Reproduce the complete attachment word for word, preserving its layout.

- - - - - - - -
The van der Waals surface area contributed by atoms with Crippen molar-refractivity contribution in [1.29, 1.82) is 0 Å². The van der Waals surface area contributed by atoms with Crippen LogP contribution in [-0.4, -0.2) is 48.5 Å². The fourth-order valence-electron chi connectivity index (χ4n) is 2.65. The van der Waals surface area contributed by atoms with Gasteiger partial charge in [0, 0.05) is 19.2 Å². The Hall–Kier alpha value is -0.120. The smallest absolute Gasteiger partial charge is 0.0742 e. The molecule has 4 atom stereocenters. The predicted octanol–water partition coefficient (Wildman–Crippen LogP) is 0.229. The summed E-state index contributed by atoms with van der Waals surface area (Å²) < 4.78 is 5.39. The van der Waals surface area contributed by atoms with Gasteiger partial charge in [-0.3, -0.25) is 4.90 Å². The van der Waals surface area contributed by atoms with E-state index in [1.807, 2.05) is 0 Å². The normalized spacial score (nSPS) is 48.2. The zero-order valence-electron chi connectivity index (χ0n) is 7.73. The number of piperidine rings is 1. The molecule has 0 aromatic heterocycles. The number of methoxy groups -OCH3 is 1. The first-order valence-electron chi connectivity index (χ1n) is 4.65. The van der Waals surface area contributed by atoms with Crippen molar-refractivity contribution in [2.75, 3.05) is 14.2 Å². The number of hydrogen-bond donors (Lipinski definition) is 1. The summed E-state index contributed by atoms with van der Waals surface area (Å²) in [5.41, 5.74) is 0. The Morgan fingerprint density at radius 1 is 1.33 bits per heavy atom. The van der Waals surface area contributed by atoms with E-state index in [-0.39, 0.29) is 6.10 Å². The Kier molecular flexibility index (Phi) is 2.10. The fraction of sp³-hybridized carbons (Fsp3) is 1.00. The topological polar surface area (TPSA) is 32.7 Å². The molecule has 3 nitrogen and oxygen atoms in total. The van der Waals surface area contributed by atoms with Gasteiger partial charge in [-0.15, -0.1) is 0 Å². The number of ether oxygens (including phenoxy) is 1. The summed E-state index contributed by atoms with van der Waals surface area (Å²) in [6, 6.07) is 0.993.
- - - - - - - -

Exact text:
The van der Waals surface area contributed by atoms with Crippen molar-refractivity contribution in [1.29, 1.82) is 0 Å². The van der Waals surface area contributed by atoms with Crippen LogP contribution in [-0.4, -0.2) is 48.5 Å². The fourth-order valence-electron chi connectivity index (χ4n) is 2.65. The van der Waals surface area contributed by atoms with Gasteiger partial charge in [0, 0.05) is 19.2 Å². The Hall–Kier alpha value is -0.120. The smallest absolute Gasteiger partial charge is 0.0742 e. The molecule has 4 atom stereocenters. The predicted octanol–water partition coefficient (Wildman–Crippen LogP) is 0.229. The summed E-state index contributed by atoms with van der Waals surface area (Å²) < 4.78 is 5.39. The van der Waals surface area contributed by atoms with Gasteiger partial charge in [-0.3, -0.25) is 4.90 Å². The van der Waals surface area contributed by atoms with E-state index in [1.807, 2.05) is 0 Å². The normalized spacial score (nSPS) is 48.2. The zero-order valence-electron chi connectivity index (χ0n) is 7.73. The number of piperidine rings is 1. The molecule has 0 aromatic heterocycles. The number of methoxy groups -OCH3 is 1. The first-order valence-electron chi connectivity index (χ1n) is 4.65. The van der Waals surface area contributed by atoms with Crippen molar-refractivity contribution in [2.75, 3.05) is 14.2 Å². The number of hydrogen-bond donors (Lipinski definition) is 1. The summed E-state index contributed by atoms with van der Waals surface area (Å²) in [5.41, 5.74) is 0. The Morgan fingerprint density at radius 1 is 1.33 bits per heavy atom. The van der Waals surface area contributed by atoms with E-state index in [-0.39, 0.29) is 6.10 Å². The Kier molecular flexibility index (Phi) is 2.10. The fraction of sp³-hybridized carbons (Fsp3) is 1.00. The topological polar surface area (TPSA) is 32.7 Å². The molecule has 3 nitrogen and oxygen atoms in total. The van der Waals surface area contributed by atoms with Gasteiger partial charge in [-0.15, -0.1) is 0 Å². The number of ether oxygens (including phenoxy) is 1. The summed E-state index contributed by atoms with van der Waals surface area (Å²) in [6, 6.07) is 0.993.